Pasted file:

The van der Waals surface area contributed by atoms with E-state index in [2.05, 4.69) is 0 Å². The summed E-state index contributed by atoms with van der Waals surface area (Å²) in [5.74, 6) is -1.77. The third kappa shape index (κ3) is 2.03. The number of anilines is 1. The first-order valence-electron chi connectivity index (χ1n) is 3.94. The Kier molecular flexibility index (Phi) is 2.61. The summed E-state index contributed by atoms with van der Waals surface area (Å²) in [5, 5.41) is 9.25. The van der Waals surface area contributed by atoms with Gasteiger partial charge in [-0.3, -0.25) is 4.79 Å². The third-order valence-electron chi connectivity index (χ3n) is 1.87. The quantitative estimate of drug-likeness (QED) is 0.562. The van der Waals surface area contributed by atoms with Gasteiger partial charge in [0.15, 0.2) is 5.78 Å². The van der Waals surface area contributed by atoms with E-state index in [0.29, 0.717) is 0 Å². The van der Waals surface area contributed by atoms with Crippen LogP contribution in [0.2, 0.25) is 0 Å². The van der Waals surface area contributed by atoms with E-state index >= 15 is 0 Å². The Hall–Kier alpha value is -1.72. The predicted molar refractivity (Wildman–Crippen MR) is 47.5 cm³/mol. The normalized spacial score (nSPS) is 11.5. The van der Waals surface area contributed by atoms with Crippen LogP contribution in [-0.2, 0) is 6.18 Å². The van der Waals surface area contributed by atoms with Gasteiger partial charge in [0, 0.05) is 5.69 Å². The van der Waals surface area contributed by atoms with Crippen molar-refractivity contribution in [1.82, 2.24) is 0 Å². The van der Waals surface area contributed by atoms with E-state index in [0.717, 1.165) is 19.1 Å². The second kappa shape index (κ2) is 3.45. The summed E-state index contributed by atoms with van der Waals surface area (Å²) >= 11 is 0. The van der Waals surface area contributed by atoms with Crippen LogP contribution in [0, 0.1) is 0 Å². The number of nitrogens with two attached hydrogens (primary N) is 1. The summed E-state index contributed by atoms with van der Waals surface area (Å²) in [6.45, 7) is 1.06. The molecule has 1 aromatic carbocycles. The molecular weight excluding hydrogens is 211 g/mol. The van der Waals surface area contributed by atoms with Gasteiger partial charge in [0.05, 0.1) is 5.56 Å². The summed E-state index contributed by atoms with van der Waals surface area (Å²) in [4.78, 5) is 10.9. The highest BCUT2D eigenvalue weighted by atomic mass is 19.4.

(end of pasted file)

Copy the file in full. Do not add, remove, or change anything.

The van der Waals surface area contributed by atoms with E-state index in [2.05, 4.69) is 0 Å². The summed E-state index contributed by atoms with van der Waals surface area (Å²) in [5.74, 6) is -1.77. The third kappa shape index (κ3) is 2.03. The number of anilines is 1. The first-order valence-electron chi connectivity index (χ1n) is 3.94. The Kier molecular flexibility index (Phi) is 2.61. The summed E-state index contributed by atoms with van der Waals surface area (Å²) in [5, 5.41) is 9.25. The van der Waals surface area contributed by atoms with Gasteiger partial charge in [-0.3, -0.25) is 4.79 Å². The third-order valence-electron chi connectivity index (χ3n) is 1.87. The quantitative estimate of drug-likeness (QED) is 0.562. The van der Waals surface area contributed by atoms with Gasteiger partial charge in [0.15, 0.2) is 5.78 Å². The van der Waals surface area contributed by atoms with E-state index in [0.29, 0.717) is 0 Å². The van der Waals surface area contributed by atoms with Crippen LogP contribution in [0.2, 0.25) is 0 Å². The van der Waals surface area contributed by atoms with E-state index >= 15 is 0 Å². The Hall–Kier alpha value is -1.72. The predicted molar refractivity (Wildman–Crippen MR) is 47.5 cm³/mol. The normalized spacial score (nSPS) is 11.5. The van der Waals surface area contributed by atoms with Crippen LogP contribution in [-0.2, 0) is 6.18 Å². The van der Waals surface area contributed by atoms with Gasteiger partial charge in [0, 0.05) is 5.69 Å². The van der Waals surface area contributed by atoms with Crippen molar-refractivity contribution in [1.82, 2.24) is 0 Å². The van der Waals surface area contributed by atoms with E-state index in [0.717, 1.165) is 19.1 Å². The second kappa shape index (κ2) is 3.45. The summed E-state index contributed by atoms with van der Waals surface area (Å²) >= 11 is 0. The van der Waals surface area contributed by atoms with Crippen LogP contribution in [0, 0.1) is 0 Å². The number of nitrogens with two attached hydrogens (primary N) is 1. The summed E-state index contributed by atoms with van der Waals surface area (Å²) in [6.45, 7) is 1.06. The molecule has 1 aromatic carbocycles. The molecular weight excluding hydrogens is 211 g/mol. The van der Waals surface area contributed by atoms with Gasteiger partial charge in [0.05, 0.1) is 5.56 Å². The summed E-state index contributed by atoms with van der Waals surface area (Å²) in [4.78, 5) is 10.9. The highest BCUT2D eigenvalue weighted by atomic mass is 19.4.